Broken Embraces (15)

Written and directed by Pedro Almodóvar
Screening at FACT from 28th August 2009

Reviewed by Mari Jones

The great Spanish filmmaker Pedro Almodóvar has always made fascinating films that show everyday life, relationships and the terrible secrets people keep. His latest offering, Broken Embraces, is no exception.

The film opens with a blind screenwriter called Harry Caine who is writing his latest screenplay when the news of the death of a man called Ernesto Martel (José Luis Gómez) prompts him to recall his past. The secrecy surrounding his past is made more intriguing when Harry reveals to us at the start of the film that his real name is in fact Mateo Blanco. And the mystery begins to unravel further with the appearance of a person calling himself ‘Ray X’ who wants to write a film with Harry. Who is ‘Ray X’? How does Ernesto Martel relate to Harry? Why does he call himself ‘Harry’? And just how has he lost his sight?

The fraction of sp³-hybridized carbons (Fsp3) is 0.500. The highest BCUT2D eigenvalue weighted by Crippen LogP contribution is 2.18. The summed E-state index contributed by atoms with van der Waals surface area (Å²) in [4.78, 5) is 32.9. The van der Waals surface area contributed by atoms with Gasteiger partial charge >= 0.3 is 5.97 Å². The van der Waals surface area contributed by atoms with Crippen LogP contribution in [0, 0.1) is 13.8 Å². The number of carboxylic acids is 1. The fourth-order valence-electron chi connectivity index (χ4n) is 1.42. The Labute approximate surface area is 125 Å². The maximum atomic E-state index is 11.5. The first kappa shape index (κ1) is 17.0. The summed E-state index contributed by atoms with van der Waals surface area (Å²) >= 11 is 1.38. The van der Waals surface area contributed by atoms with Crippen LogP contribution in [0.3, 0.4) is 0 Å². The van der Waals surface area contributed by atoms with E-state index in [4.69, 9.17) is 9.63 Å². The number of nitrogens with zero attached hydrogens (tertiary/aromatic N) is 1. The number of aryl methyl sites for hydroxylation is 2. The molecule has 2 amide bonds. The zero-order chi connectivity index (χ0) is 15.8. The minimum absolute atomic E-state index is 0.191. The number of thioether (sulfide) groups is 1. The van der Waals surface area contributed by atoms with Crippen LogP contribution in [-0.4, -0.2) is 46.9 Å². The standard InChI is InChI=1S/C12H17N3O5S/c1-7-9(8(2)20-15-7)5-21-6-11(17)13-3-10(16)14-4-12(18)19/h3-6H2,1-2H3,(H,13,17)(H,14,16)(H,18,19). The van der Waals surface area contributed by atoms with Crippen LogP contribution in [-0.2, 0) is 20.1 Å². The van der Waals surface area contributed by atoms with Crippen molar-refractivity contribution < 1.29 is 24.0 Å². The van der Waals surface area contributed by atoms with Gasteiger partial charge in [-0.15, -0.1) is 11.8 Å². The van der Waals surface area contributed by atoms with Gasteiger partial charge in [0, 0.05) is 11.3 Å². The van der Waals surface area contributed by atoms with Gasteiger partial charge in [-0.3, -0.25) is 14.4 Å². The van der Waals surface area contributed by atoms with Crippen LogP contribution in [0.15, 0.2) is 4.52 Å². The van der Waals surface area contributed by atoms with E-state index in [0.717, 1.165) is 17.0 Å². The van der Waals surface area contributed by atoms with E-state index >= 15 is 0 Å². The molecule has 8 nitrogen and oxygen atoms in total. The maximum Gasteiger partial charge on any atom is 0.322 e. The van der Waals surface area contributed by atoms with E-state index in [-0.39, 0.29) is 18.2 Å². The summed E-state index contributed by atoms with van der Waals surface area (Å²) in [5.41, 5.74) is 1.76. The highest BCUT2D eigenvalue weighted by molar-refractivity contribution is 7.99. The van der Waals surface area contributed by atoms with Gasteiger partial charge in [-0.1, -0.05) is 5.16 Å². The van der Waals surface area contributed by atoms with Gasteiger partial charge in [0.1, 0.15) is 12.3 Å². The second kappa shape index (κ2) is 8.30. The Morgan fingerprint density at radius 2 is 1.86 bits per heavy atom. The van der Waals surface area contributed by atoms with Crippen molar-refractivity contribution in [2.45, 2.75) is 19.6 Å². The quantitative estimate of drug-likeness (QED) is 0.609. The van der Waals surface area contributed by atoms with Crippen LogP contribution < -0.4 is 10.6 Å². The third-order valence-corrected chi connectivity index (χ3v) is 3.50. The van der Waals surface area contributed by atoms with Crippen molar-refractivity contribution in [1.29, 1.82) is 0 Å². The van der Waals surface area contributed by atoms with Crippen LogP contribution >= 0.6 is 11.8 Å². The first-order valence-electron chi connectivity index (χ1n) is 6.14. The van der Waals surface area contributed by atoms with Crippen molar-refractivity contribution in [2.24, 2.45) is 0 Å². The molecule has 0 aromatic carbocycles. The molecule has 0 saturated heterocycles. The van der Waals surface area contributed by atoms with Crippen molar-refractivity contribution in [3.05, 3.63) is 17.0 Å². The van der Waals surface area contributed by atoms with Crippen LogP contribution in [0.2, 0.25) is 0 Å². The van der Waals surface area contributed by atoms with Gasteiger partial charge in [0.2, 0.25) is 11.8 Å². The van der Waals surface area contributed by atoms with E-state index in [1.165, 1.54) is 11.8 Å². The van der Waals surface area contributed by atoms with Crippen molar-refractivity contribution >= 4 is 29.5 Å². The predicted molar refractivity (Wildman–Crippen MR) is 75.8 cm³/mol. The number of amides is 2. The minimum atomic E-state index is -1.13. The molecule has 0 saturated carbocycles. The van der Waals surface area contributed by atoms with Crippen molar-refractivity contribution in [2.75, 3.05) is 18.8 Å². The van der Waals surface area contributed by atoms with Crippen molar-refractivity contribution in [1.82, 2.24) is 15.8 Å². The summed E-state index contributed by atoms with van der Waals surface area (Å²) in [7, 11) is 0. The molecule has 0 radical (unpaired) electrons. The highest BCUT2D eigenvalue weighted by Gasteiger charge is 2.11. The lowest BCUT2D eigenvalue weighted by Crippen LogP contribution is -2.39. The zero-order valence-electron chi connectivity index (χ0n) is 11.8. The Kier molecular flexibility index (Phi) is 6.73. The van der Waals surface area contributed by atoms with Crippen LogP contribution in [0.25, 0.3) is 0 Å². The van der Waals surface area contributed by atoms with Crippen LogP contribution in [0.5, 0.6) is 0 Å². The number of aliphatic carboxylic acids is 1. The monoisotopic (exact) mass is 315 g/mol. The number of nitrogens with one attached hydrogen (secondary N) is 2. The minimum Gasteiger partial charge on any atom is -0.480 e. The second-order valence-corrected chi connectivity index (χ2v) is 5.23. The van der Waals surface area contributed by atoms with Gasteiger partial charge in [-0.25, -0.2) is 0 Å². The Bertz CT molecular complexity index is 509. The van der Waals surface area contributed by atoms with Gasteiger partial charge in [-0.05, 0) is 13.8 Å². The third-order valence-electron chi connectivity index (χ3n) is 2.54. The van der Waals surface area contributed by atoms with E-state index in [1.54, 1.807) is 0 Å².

However it is Penélope Cruz who is the driving force behind this film, quite literally as her character, Lena, is at the centre of all the events as an aspiring actress who has managed to finally get her big break, although at a cost. Cruz herself is magnificent to watch in the role, brilliantly talented as always and bringing realism to the tortured woman who is desperate to become a star. Lluís Homar as Harry Caine is also exceptional as the blind man who has been suffering with the memory of previous events in his life. And Blanca Portillo as Judit García, Harry’s publicist and much put upon friend, also gives a standout performance as a haunted woman who may know more about Harry’s past than she is willing to reveal to anyone.

Although the plot sounds confusing (and it is hard to describe without giving too much away) it is an exceptional and absorbing multi layered film within a film mystery that draws comparisons to ‘film noir’ and some of Alfred Hitchcock’s work. However this film is at heart an Almodóvar creation, as he delivers a well-written and directed story about remembering and reconstructing the past and a film ultimately about obsession, betrayal and love.

Printer friendly page

Sorry Comments Closed